Layout encompasses much more than just how UI elements look on an app screen. With your layout, you show users what’s most important, what their choices are, and how things are related. Depending on the device your app is running on—and on the device’s current orientation—your layout may vary.
Make it easy for people to interact with content and controls by giving each interactive element ample spacing. Give tappable controls a hit target of about 44 x 44 points.
Make it easy to focus on the main task by elevating important content or functionality. Some good ways to do this are to place principal items in the upper half of the screen and—in left-to-right cultures—near the left side of the screen:
Use visual weight and balance to show users the relative importance of onscreen elements. Large items catch the eye and tend to appear more important than smaller ones. Larger items are also easier for users to tap, which makes them especially useful in apps—such as Phone and Clock—that users often use in distracting surroundings.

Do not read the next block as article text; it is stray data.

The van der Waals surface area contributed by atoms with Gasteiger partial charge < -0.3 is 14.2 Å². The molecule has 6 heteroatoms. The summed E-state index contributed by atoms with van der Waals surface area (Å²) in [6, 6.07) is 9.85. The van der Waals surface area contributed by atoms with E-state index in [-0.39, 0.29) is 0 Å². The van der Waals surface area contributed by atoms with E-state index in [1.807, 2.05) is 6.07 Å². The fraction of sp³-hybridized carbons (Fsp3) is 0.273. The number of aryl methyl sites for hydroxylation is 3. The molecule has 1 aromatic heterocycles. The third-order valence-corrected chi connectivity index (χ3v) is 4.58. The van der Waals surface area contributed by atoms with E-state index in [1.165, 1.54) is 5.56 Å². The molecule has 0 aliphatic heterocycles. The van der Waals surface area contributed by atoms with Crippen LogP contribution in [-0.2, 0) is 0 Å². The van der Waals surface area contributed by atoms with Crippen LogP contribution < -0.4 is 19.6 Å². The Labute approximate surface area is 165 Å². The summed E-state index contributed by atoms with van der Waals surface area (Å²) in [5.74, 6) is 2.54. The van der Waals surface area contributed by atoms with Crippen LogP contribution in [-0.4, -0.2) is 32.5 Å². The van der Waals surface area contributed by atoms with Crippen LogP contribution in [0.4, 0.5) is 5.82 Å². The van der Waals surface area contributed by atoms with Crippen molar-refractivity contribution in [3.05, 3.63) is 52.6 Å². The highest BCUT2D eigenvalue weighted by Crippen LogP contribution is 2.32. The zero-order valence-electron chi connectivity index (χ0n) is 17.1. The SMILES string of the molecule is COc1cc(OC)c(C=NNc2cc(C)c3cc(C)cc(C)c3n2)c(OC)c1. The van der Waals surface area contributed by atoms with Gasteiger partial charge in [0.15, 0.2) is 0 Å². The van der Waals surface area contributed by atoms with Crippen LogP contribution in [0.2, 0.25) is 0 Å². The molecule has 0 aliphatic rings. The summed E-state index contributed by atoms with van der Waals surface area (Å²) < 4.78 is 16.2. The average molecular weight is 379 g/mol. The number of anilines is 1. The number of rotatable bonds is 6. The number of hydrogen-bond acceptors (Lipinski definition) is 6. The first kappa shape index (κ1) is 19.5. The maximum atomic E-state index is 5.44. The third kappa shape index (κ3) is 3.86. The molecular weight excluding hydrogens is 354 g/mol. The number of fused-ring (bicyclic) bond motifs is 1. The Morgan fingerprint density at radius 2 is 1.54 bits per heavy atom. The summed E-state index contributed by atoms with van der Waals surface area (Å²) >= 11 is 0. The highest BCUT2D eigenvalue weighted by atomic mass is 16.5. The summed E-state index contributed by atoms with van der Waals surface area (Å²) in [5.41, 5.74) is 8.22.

Use alignment to ease scanning and communicate groupings or hierarchy. Alignment tends to make an app look neat and organized and it gives users places to focus while they scroll through screenfuls of information. Indentation and alignment of different information groups indicate how the groups are related and make it easier for users to find specific items.
Make sure that users can understand primary content at its default size. For example, users shouldn’t have to scroll horizontally to read important text, or zoom to see primary images.
Be prepared for changes in text size. Users expect most apps to respond appropriately when they choose a different text size in Settings. To accommodate some text-size changes, you might need to adjust the layout; for more information about displaying text in your app, see Text Should Always Be Legible.
As much as possible, avoid inconsistent appearances in your UI. In general, elements that have similar functions should also look similar. People often assume that there must be a reason for the inconsistencies they notice, and they’re apt to spend time trying to figure it out.